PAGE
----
Colby Rasmus disappointed at not living up to MLB 2K9 statistics

November 18, 2009

Centerfielder Colby Rasmus worried hitting coach Al McRae early in the season by insisting that he was just trying to differentiate between his "regular" and "power" swings.

Cardinal center fielder Colby Rasmus expressed disappointment today after taking time to reflect on his 2009 season. Rasmus admitted disappointment after finishing the year with a lower batting average, fewer home runs and less RBIs than his character in the game MLB 2K9. Rasmus finished his virtual season early in June of 2009 and was hoping that his positive results in the game would translate into success on the field.

“People put a lot of time into these games to make them look and feel as realistic as possible,” said Rasmus, “I thought that how my character performed at the virtual Major League level would let me know how smooth my transition from the minors would go.” Rasmus began his 2K9 season in early February after waiting in line for 7 hours before the midnight release of the game.

“I understood striking out the first few times in the majors, but I thought once I got the hang of the timing, bat speed, and the pitcher’s movements that my batting average would be more reflective of the .837 that my avatar predicted.” Rasmus finished the year with a .251 batting average, which though respectable for a rookie, was far below his anticipations.

“I was really looking forward to a 234 home run, 467 RBI, and 78 stolen base season. I think that would have definitely secured me more votes for Rookie of the Year, and possibly MVP depending on how Albert did,” Rasmus continued, “I thought the majors were just a lot easier than the minors and my numbers would skyrocket when I got here. I was really looking forward to a home run every other at bat or so, but man, real baseball is a lot harder than 2K9 makes it out to be.”

Rasmus also expressed concern about the production of team as a whole. “We weren’t the 160 win team I thought we’d be. I figured we might drop a game or two until we figured out how to get the pitches in the zone and figure out the controls. There would definitely be some gaffs when we accidentally bunted instead of swinging away and threw to the wrong base a few times, but man, I never thought we’d lose a game after the first month or so.”

“Production was way down across the board. Carpenter and Wainwright didn’t combine for over 800 strikeouts and their ERAs were both over 1.00. I really didn’t think they’d be that far away from what their virtual selves depicted, but they both had decent seasons despite have almost double their predicted ERAs and failing to pitch 10 no-hitters apiece. Albert managed to put together another MVP caliber season, but I fully expected him to almost match my numbers and at least triple the home run record.” Rasmus was most taken aback by the fact that the Cardinals were defeated in the NLCS instead of finishing the playoffs with a World Series victory in 11 games. The Cardinals were also expected to outscore their opponents this season 2,745-43.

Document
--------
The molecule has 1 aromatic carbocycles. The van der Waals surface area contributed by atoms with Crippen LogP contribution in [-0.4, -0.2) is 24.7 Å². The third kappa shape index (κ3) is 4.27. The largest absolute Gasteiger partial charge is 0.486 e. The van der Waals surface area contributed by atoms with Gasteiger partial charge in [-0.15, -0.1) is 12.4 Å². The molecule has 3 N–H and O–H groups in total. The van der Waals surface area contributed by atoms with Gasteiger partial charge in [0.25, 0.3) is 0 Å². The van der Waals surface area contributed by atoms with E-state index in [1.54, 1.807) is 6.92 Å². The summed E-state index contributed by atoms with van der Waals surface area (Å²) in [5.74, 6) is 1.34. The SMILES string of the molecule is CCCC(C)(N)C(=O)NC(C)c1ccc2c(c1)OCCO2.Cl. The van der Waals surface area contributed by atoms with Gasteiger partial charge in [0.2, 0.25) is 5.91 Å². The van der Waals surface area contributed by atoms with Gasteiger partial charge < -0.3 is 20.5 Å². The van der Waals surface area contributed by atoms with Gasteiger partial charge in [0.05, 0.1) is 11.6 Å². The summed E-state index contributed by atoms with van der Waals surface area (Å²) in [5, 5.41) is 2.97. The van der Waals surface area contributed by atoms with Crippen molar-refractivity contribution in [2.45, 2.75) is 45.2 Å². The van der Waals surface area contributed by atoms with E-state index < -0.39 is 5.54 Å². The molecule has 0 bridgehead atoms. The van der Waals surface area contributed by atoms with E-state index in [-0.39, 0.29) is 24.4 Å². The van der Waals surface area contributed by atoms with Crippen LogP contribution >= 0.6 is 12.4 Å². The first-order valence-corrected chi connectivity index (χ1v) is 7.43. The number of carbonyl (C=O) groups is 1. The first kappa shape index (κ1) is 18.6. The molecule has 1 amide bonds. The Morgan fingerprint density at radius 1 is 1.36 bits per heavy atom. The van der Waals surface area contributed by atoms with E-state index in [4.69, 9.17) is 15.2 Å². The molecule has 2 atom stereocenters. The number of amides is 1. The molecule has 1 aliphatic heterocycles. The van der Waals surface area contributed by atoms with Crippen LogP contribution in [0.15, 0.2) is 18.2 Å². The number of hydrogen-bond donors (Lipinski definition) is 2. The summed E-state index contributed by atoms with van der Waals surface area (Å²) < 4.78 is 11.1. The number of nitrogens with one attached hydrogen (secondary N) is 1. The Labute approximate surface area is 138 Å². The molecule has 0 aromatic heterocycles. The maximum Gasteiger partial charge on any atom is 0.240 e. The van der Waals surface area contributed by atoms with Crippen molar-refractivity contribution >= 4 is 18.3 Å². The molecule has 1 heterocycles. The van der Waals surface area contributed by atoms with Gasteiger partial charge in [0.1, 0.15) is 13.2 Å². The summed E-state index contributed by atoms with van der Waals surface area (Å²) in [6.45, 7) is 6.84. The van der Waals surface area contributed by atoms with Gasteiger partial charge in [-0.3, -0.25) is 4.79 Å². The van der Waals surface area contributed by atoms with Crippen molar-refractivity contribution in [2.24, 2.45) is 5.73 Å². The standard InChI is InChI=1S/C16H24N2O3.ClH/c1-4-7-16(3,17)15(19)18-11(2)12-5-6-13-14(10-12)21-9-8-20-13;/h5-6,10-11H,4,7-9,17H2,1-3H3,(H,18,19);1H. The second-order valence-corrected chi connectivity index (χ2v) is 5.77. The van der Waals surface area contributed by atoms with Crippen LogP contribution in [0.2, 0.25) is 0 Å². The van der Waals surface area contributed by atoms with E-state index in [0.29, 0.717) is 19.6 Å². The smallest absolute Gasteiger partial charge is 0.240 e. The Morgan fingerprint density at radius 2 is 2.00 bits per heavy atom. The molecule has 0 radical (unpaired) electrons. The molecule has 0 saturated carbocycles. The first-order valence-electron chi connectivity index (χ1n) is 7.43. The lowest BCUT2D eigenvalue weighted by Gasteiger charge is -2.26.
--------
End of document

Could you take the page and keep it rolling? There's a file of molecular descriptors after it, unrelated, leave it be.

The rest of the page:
“I think that my numbers were down because I had to split time with Rick Ankiel. In my season, that guy didn’t see an inning,” Rasmus did have complimentary reports for one member of the Cardinal’s squad. “Jason LaRue played in 51 games this year and that’s way more than I played him. He also had 2 homers and that’s about 2 more than he had the entire season.”

Rasmus is focused on making his 2010 season more closely resemble his video game numbers, but voiced concern about a dip in production after switching the difficulty from “Easy” to “Normal.”

Todd Wellemeyer Still Technically a Candidate for Cy Young

November 17, 2009

In an announcement that shocked baseball today, Cardinals pitching coach Dave Duncan noted that Cardinal pitcher Todd Wellemeyer is still technically in the running for the NL Cy Young Award.

“Well, I just meant that he was a pitcher and technically every major league pitcher has a chance at winning the Cy Young. I honestly don’t think he’ll even be considered this year. I was just saying that it was still anyone’s race,” Duncan said. The coach later clarified that he was only speculating between the top three candidates, Tim Lincecum, Chris Carpenter, and Adam Wainwright.

When asked about the possibility of Todd Wellemeyer being considered, sports writer Trevor Irwin was less than optimistic, “He had a pretty bad year if I remember correctly. 2008 wasn’t bad for him, but still not near a Cy Young caliber performance. I think we’ll be talking about a few Cardinals when it’s time to vote, but I just don’t think he’ll be in the mix.” Irwin later went on to clarify, “Are you sure you’re not talking about Joel Pinero?”